“Lakin, West Virginia, 1930
Following a suicide attempt and consigned to a segregated insane asylum, attorney James P. D. Gardner finds himself under the care of Dr. James Boozer. Fresh out of medical school, Dr. Boozer is eager to try the new talking cure for insanity, and encourages his elderly patient to reminisce about his experiences as the first black attorney to practice law in nineteenth-century West Virginia. Gardner’s most memorable case was the one in which he helped to defend a white man on trial for the murder of his young bride—a case that the prosecution based on the testimony of a ghost.
Greenbrier, West Virginia, 1897
Beautiful, willful Zona Heaster has always lived in the mountains of West Virginia. Despite her mother’s misgivings, Zona marries Erasmus Trout Shue, the handsome blacksmith who has recently come to Greenbrier County. After weeks of silence from the newlyweds, riders come to the Heasters’ place to tell them that Zona has died from a fall, attributed to a recent illness. Mary Jane is determined to get justice for her daughter. A month after the funeral, she informs the county prosecutor that Zona’s ghost appeared to her, saying that she had been murdered. An autopsy, ordered by the reluctant prosecutor, confirms her claim.
The Greenbrier Ghost is renowned in American folklore, but Sharyn McCrumb is the first author to look beneath the legend to unearth the facts. Using a century of genealogical material and other historical documents, McCrumb reveals new information about the story and brings to life the personalities in the trial: the prosecutor, a former Confederate cavalryman; the defense attorney, a pro-Union bridgeburner, who nevertheless had owned slaves; and the mother of the murdered woman, who doggedly sticks to her ghost story—all seen through the eyes of a young black lawyer on the cusp of a new century, with his own tragedies yet to come.”
My Thoughts: The Unquiet Grave is an interesting story with no real lasting power. I suspect it means more to those who are familiar with the folklore prior to reading the novel. Even without any prior knowledge, very little of the story is an actual surprise. Ms. McCrumb is very heavy-handed in her foreshadowing, and the modern-day obsession with true crime stories makes it all too easy to see where Zona’s story is heading.
From a historical perspective, Ms. McCrumb gives readers a decent insight into the lasting tension that existed even forty years after the Civil War. She raises awareness that this was more than racial tension, although that did obviously exist. Things like someone’s war record, in which campaigns they fought, for which side, all played a role in establishing someone’s position in society. Set in the foothills of West Virginia, it is a side of the turn-of-the-century America most readers do not get to see.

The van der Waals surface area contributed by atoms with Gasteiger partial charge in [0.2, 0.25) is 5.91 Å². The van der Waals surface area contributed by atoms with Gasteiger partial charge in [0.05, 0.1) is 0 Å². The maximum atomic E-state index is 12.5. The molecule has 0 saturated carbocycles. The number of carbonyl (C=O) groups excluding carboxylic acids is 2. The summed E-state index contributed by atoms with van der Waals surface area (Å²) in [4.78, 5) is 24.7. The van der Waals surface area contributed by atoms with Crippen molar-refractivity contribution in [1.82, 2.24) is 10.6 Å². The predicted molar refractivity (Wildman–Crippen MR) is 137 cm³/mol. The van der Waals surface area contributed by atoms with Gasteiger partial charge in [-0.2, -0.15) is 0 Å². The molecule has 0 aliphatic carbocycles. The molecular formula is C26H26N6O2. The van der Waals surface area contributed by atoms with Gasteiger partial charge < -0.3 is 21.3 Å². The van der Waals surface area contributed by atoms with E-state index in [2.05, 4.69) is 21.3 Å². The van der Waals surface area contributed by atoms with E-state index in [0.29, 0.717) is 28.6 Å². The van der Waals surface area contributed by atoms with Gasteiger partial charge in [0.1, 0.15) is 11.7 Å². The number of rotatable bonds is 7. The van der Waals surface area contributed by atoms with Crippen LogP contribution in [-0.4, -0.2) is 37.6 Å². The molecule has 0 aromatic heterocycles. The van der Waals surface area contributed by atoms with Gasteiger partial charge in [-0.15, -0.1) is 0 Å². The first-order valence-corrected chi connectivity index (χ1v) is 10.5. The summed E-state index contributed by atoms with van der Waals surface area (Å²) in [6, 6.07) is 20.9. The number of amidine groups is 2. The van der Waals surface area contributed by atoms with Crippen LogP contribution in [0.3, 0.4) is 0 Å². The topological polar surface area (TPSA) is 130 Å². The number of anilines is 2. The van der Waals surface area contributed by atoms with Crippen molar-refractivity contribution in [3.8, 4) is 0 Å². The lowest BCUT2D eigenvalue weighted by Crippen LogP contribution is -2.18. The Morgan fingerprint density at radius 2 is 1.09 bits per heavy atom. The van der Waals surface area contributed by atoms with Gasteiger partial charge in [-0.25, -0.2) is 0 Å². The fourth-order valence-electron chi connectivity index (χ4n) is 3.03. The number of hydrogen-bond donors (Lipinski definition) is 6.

She also paints a realistic picture of the hardships farmers in Appalachia faced. These are not the coal farmers one typically thinks of when envisioning West Virginia. These are the types of farmers who founded our country – small, family-owned, barely able to survive in the lean times, for whom frivolous things like a separate dress for a wedding is as unthinkable as it is unpractical. Understanding Zona’s background makes it easier to understand why she married a man she barely knew as well as the reasons her mother did not discover her fate until it was too late.
Had the story stayed focused solely on Mary Jane, the flow would be smoother and more engaging. Unfortunately, the story splits its time between Mary Jane’s search for justice and that of one of the lawyers assigned to the case. Except Gardner’s story takes place forty years after the fact, so the context is wrong. Plus, we find out that he was not the head lawyer for the case. He was nothing but the associate lawyer assigned to do most of the research. His role in the novel is misleading and disappointing and more than a little confusing. Some of this is because of his lack of role in the proceedings. The rest is due to the shift not only in narrator but also in point of view. With Mary Jane, we get a first person perspective, allowed access inside her mind as she processes her life and her actions. With Gardner, it is a third-person limited point of view. We only learn his story as he tells it to his doctor. It is too distant in time and perspective to blend well with Mary Jane’s sections of the novel, and they did nothing to improve my understanding or enjoyment of the story. I often found myself skimming if not skipping entire passages of Dr. Gardner’s scenes in order to get past them as quickly as possible.
Much like the mode of travel Mary Jane must use to travel to see her daughter, The Unquiet Grave is a relatively slow, plodding novel. The details about Mary Jane’s life and her search for clues is interesting and one of the saving graces of the story. The rest is a meandering slog through racial, socio-economic, and generational tensions that attempt to establish the setting but do more to distract and disengage. The scenes involving Gardner are disappointing and relatively meaningless in the overall context of the story. Those potential readers who already know the story of The Greenbriar Ghost may have a greater appreciation for The Unquiet Grave and Ms. McCrumb’s research into the details behind the legend. As it is, I found it a tedious read with only occasional sections of historical interest.